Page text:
HEARING: We often lie alone in the dark, awakened by our pain, listening to the sounds of our own breathing and the drumbeat of our heart. We hear our own voices complaining and wish we could shut up. We hear the rush of wind and rain hit the windows, because we have more time, just to listen. We hear the subtle sigh of others when the subject of our health is mentioned. We hear what they do not say. We hear the joyous sound of our children and grandchildren giggling, screeching with glee or singing a song as they go about their lives of work or play. We hear the dog that lies at the foot of the bed, gently snoring in sleep or “tooting” in relaxation. We hear the sounds of our spouse joining the dog “in song” and envy them both the ability to be so deeply asleep. We hear and appreciate the various musical instruments floating from a CD as we drive, relax or slowly go about our daily chores. We hear some music whose depth touches us to the point of tears.
Many of us hear the whine of a wheelchair motor, the rubber thud of a cane hitting the floor and the squeaky wheels of a walker. Sometimes we hear the sounds of our own bones moving and popping as we shift our position, rise from a chair or force ourselves to stretch and move. Have you ever heard a body cry out while the mouth is silent?
SENSE OF SMELL: We smell bad breath, sometimes our own, sometimes not. We smell with greater appreciation a dinner we have struggled to cook because we love our families and don’t want to let them down. We enjoy the scent of fresh herbs as we rub them between our hands. On other nights, when the day has been a bad one, we appreciate the aroma of pizza, a brown bag of Chinese cartons of food or the piquant pungency arising from a box of Mexican take-out.
When we are battling nausea we politely turn from a friend or healthcare worker who is wearing a noxious perfume or has BO. We smell the rotting food in our refrigerator because we just don’t feel well enough to check it or can’t lift that vegetable drawer. We smell the scent of acrimony arising from those who judge us unfairly. We smell an odor arising from a beloved pet and know we need to check a rear end or make the painful effort to run a tub of water and solve the smelly issue with pet shampoo. We have a renewed, stronger sense of smell from our roses, scented geraniums and lavender.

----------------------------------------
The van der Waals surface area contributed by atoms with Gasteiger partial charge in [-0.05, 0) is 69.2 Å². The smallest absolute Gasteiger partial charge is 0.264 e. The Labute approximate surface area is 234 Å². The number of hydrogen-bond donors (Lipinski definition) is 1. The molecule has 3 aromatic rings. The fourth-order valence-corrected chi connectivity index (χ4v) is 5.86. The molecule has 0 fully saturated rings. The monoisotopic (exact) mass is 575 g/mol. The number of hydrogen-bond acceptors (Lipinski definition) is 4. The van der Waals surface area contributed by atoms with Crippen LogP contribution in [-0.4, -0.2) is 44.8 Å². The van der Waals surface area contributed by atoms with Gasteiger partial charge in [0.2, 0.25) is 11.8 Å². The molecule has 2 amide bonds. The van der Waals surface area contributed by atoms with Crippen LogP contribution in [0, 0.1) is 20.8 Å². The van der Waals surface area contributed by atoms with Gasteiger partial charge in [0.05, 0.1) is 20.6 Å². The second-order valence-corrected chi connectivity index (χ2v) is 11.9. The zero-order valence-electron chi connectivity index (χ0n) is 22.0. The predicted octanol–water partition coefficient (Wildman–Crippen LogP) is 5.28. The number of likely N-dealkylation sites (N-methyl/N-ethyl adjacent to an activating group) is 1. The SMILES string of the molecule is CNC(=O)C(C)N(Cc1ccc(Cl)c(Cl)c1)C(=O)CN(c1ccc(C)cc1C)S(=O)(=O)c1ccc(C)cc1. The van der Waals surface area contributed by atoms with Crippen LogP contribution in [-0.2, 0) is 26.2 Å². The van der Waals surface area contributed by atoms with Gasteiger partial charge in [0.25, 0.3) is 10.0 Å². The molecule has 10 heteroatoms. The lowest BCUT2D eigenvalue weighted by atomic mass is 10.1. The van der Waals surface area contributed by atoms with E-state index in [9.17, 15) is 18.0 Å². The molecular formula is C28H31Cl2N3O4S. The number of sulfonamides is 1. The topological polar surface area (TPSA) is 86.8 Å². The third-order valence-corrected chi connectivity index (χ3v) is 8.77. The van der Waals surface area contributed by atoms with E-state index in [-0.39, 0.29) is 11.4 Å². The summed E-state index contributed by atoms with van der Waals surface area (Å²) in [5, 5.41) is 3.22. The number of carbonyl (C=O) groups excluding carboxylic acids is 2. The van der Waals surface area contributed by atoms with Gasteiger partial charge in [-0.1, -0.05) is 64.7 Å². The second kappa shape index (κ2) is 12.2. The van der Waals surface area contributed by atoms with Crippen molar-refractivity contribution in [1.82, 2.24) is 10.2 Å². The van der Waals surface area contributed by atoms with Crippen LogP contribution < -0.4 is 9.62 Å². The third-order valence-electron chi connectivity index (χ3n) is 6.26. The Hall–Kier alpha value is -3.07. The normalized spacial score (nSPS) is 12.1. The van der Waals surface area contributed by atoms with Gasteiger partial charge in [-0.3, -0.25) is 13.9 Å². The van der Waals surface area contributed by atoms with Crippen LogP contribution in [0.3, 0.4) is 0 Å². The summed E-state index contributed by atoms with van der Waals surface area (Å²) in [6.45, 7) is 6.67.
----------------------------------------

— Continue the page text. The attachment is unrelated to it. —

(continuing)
TASTE: We often have the taste and after-taste of a much too expensive medication. We taste something bitter all day long and realize it is our own attitude. We taste home-baked bread from the bread machine with a newfound appreciation. We taste new foods like rice milk, soy, and new vegetables in an attempt to lead a healthier life. We long to taste some foods we can no longer eat due to dietary restriction, sometimes actually dreaming of the taste and waking to the reality of its loss in the morning. We taste various delicious flavors of tea and juice because we’ve had to forego the taste of coffee and hot chocolate to avoid caffeine. We often taste our own resentment because we’ve already given up so much. We endeavor to relieve ourselves of the taste of self-recrimination as we watch the “flavors” of our life change as we modify everything. We long to taste freedom from the guilt of all the lives we have unwillingly altered, as well as our own. Awe guilt, the most wasted of all emotions. We must, very often, replace it with love and faith as we realize so much of what we are experiencing is not our fault and totally out of our hands.